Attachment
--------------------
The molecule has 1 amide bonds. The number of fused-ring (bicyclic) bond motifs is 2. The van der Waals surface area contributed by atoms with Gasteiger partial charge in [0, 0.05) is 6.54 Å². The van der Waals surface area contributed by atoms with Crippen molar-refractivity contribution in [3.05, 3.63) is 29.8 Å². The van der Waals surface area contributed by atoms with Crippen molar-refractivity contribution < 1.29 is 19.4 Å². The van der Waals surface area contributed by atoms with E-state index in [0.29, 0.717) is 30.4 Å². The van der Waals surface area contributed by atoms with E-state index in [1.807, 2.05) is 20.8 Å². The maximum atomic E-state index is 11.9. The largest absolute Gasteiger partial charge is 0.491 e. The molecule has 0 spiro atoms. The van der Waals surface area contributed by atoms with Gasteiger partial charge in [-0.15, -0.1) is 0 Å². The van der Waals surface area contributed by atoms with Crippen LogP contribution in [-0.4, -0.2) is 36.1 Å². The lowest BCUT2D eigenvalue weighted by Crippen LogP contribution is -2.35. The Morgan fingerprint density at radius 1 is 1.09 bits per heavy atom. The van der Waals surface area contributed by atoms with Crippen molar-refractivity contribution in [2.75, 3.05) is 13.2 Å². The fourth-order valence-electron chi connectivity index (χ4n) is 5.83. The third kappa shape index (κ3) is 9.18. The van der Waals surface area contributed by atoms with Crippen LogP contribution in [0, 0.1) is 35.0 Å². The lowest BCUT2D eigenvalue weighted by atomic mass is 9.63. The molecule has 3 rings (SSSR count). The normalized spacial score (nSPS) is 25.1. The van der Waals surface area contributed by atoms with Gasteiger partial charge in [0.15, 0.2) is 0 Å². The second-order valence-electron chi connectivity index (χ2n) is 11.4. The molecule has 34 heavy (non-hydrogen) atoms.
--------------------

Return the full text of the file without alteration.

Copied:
The molecule has 1 amide bonds. The number of fused-ring (bicyclic) bond motifs is 2. The van der Waals surface area contributed by atoms with Gasteiger partial charge in [0, 0.05) is 6.54 Å². The van der Waals surface area contributed by atoms with Crippen molar-refractivity contribution in [3.05, 3.63) is 29.8 Å². The van der Waals surface area contributed by atoms with Crippen molar-refractivity contribution < 1.29 is 19.4 Å². The van der Waals surface area contributed by atoms with E-state index in [0.29, 0.717) is 30.4 Å². The van der Waals surface area contributed by atoms with E-state index in [1.807, 2.05) is 20.8 Å². The maximum atomic E-state index is 11.9. The largest absolute Gasteiger partial charge is 0.491 e. The molecule has 0 spiro atoms. The van der Waals surface area contributed by atoms with Gasteiger partial charge in [-0.15, -0.1) is 0 Å². The van der Waals surface area contributed by atoms with Crippen LogP contribution in [-0.4, -0.2) is 36.1 Å². The lowest BCUT2D eigenvalue weighted by Crippen LogP contribution is -2.35. The Morgan fingerprint density at radius 1 is 1.09 bits per heavy atom. The van der Waals surface area contributed by atoms with Crippen molar-refractivity contribution in [2.75, 3.05) is 13.2 Å². The fourth-order valence-electron chi connectivity index (χ4n) is 5.83. The third kappa shape index (κ3) is 9.18. The van der Waals surface area contributed by atoms with Crippen LogP contribution in [0, 0.1) is 35.0 Å². The lowest BCUT2D eigenvalue weighted by atomic mass is 9.63. The molecule has 3 rings (SSSR count). The normalized spacial score (nSPS) is 25.1. The van der Waals surface area contributed by atoms with Gasteiger partial charge in [0.15, 0.2) is 0 Å². The second-order valence-electron chi connectivity index (χ2n) is 11.4. The molecule has 34 heavy (non-hydrogen) atoms.